A grand ol’ flag

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Memorial Day is just behind us and the Fourth of July is ahead. But, sandwiched in between both of those patriotic holidays is another oft-forgotten – Flag Day on June 14.

I’m not here to discuss what the holiday means or anything else, but rather the American flag itself. I suspect I may have some opinions that could be unpopular or controversial, but I ask you hear me out.

The American flag is an icon for our country. Now, whatever “America” as an idea may mean to you or should mean is another topic entirely. Iconography, however, is something I really enjoy talking about. Icons are a shorthand representation of something larger. We encounter them all the time now in our digital user interfaces, but for the longest time icons were relegated just to things like letters, numbers, signs and (you guessed it) flags.

The American flag is an icon for America. What bothers me is seeing the American flag co-opted by other groups. America is all of us, whether we agree or disagree. No one group is more American than another. When groups co-opt the American flag, in a way they are saying they are America, and anyone not them is not America. I don’t agree with that notion.

As part of the St. Cloud Municipal Band, I played at the VA for their program to honor our soldiers on Memorial Day. There were many flags and such. Our servicemen and servicewomen are fighting and dying for all of America, whether they agree with you or not. America is a singular entity in that respect.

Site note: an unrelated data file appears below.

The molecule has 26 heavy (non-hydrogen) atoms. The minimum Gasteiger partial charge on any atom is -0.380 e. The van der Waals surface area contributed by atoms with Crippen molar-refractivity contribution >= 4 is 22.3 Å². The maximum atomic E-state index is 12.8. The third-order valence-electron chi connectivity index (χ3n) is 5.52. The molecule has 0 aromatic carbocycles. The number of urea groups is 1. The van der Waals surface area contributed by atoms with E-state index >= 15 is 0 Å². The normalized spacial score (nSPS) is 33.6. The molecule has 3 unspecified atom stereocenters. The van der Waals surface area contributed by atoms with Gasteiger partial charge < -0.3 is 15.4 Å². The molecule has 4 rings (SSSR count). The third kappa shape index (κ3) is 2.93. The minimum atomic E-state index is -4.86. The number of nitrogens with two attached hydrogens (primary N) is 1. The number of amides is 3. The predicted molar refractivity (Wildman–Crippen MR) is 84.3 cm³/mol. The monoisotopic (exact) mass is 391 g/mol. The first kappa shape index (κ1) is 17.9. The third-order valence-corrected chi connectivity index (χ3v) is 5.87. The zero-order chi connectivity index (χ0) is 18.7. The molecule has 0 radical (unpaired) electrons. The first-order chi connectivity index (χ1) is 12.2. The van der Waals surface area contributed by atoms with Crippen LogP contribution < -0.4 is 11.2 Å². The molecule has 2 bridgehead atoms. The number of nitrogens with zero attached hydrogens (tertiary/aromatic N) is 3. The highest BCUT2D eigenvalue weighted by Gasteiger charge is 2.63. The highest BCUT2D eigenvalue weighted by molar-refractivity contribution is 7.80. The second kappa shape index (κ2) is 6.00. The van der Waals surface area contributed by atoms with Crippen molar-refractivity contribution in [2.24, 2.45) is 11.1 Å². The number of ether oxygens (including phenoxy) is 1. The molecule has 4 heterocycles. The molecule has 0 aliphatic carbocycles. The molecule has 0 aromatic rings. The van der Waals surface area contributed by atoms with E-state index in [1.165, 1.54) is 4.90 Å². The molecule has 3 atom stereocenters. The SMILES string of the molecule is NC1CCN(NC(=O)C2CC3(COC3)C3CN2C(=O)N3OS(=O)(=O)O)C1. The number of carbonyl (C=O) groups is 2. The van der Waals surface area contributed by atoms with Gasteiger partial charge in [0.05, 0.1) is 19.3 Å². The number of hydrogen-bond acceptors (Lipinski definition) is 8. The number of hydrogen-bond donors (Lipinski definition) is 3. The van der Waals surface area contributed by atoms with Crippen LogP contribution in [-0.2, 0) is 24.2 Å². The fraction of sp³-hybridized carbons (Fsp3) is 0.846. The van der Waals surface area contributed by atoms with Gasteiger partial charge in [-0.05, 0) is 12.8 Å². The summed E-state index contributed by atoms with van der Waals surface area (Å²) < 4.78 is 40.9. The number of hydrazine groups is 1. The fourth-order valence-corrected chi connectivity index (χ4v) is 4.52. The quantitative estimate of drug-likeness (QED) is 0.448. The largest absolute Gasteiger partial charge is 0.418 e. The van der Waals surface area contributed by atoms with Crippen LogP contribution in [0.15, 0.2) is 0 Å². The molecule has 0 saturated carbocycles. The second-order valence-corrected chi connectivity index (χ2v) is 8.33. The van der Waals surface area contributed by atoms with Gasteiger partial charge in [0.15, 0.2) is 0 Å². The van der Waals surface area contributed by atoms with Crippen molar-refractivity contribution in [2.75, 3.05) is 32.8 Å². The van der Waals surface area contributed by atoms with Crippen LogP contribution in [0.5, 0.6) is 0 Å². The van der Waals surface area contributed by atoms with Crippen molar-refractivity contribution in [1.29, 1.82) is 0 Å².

I don’t like seeing the American flag displayed in a similar fashion by civic groups. Specifically, I don’t like the mutated version of the American flag that oftentimes people who want to support their local law enforcement will use. This version looks like an American flag, except it has changed its colors to be black and white with one blue stripe.

I don’t like this version of the flag for a multitude of reasons. First, the American flag is red, white and blue. By changing the colors, you’ve changed the icon. The geek in me says it’s not official, that it’s fan art. I also don’t like it equates civic police officers, who do have a level of danger in their chosen careers, with servicemen and servicewomen who are sent out of their communities into openly hostile territory. Police officers do a great service to their community, but they are not soldiers.

Imagine if every civic or local group altered the American flag. Do you support the librarians? Better fly an American flag that has red and black stripes with yellow stars. Doctors save lives, so show your support for them with your red and blue-striped flag with blue stars on a white field. Seems silly now, doesn’t it? Even worse, it really is diluting what the actual American flag can and should be.

It’s OK to support police, and you should because without them we’d all be massively screwed. You can even think of them as heroes if you want. But, don’t wrap them in the flag. It cheapens both the men and women who serve our communities and the American flag.

Author: graphics

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